The possibilities in creating an independent feature film in this country are abundantly illustrated by Who’s That Knocking at My Door, a first work by Martin Scorsese that has been knocking around for nearly two years now. I first saw it in November 1967, at the Chicago Film Festival, when it was titled I Call First. I found it a marvelous evocation of American city life, announcing the arrival of an important new director. To be sure, Scorsese was occasionally too obvious, and the film has serious structural flaws, but nobody who loves movies believes a perfect one will ever be made. What we hope for instead are small gains on the fronts of hope, love, comedy, and tragedy. It is possible that with more experience and maturity Scorsese will direct more polished, finished films—but this work, completed when he was twentyfive, contains a frankness he may have diluted by then. The movies, in their compulsion to be contemporary, too often give us an unreal picture of “swinging youth.” We get discotheques, anti-establishment clichés, New London fashions, and Christopher Jones being cooler at twenty-one than we hope to be by fifty. If we like these films, it is because we identify with them—not because they understand us. In Who’s That Knocking, Scorsese deals with young manhood on a much more truthful level. Here are no swingers making it with Yvette Mimieux, no graduates seduced by Anne Bancroft. Instead, we enter a world of young 18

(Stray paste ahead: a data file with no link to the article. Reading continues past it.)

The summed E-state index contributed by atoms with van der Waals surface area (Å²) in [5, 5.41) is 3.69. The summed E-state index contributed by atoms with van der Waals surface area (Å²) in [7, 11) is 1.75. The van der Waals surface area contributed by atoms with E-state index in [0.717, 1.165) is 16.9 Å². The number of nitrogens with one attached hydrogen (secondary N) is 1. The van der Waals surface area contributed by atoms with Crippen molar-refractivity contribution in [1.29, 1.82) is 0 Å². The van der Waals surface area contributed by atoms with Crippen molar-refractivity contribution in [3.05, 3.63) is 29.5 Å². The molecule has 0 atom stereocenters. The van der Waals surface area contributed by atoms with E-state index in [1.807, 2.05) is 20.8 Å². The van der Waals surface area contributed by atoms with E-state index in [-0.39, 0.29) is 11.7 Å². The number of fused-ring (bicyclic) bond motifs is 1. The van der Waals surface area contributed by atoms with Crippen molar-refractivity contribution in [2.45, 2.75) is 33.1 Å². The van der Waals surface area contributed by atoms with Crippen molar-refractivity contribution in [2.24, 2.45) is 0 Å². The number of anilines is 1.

Who’s That Knocking at My Door

Italian Americans in New York City who sit around and kill time and look at Playboy and cruise around in a buddy’s car listening to the Top 40 and speculating aimlessly about where the action is, or might be, or ever was. Occasionally on Saturday night they get together at somebody’s apartment to drink beer, watch Charlie Chan in a stupefied daze, and listen to some guy who says he knows two girls whom he might be able to call up. In this world, still strongly under a repressive moral code, there are two kinds of girls: nice girls and broads. You try to make the broads and you place the nice girls on an inaccessible, idealized pedestal. The hero of Who’s That Knocking comes from this world but is not entirely of it. One day on the Staten Island ferry, he meets a nice girl, a blonde, who is reading a French magazine. She’s taking the ride for fun—something the young man cannot comprehend. They get into a conversation about John Wayne, and reading French, and what their ambitions are. It is a marvelously acted scene, much of it shot in one take to retain continuity as the two people get over their embarrassment. The boy asks the girl for a date, and she accepts. We gradually understand that they come from different backgrounds. She is a college student, she reads books, she lives in her own apartment, she doesn’t even have a TV! He is very much still a part of the neighborhood gang. We see him at two parties (both directed by Scorsese with great improvisatory skill). We see him sitting at the end of a bar with his friends, throwing nuts and looking the other way. We see him still inhabiting this world even though he falls in love with the girl from outside. And then, eventually, when she tells him she isn’t a virgin, he is unable to cope with this and he breaks it off. Scorsese is gifted at handling subtle moments, but he has some trouble with the more obvious ones. The girl claims she was raped, and a scene (real? imagined?) illustrating her story is done with a melodramatic hand. A scene at the end of the film, when the boy visits a church and cuts his lip on a nail in a crucifix, is awkwardly contrived. For another misplaced scene, however, Scorsese does not deserve full blame. In order to get distribution for his film, he was asked to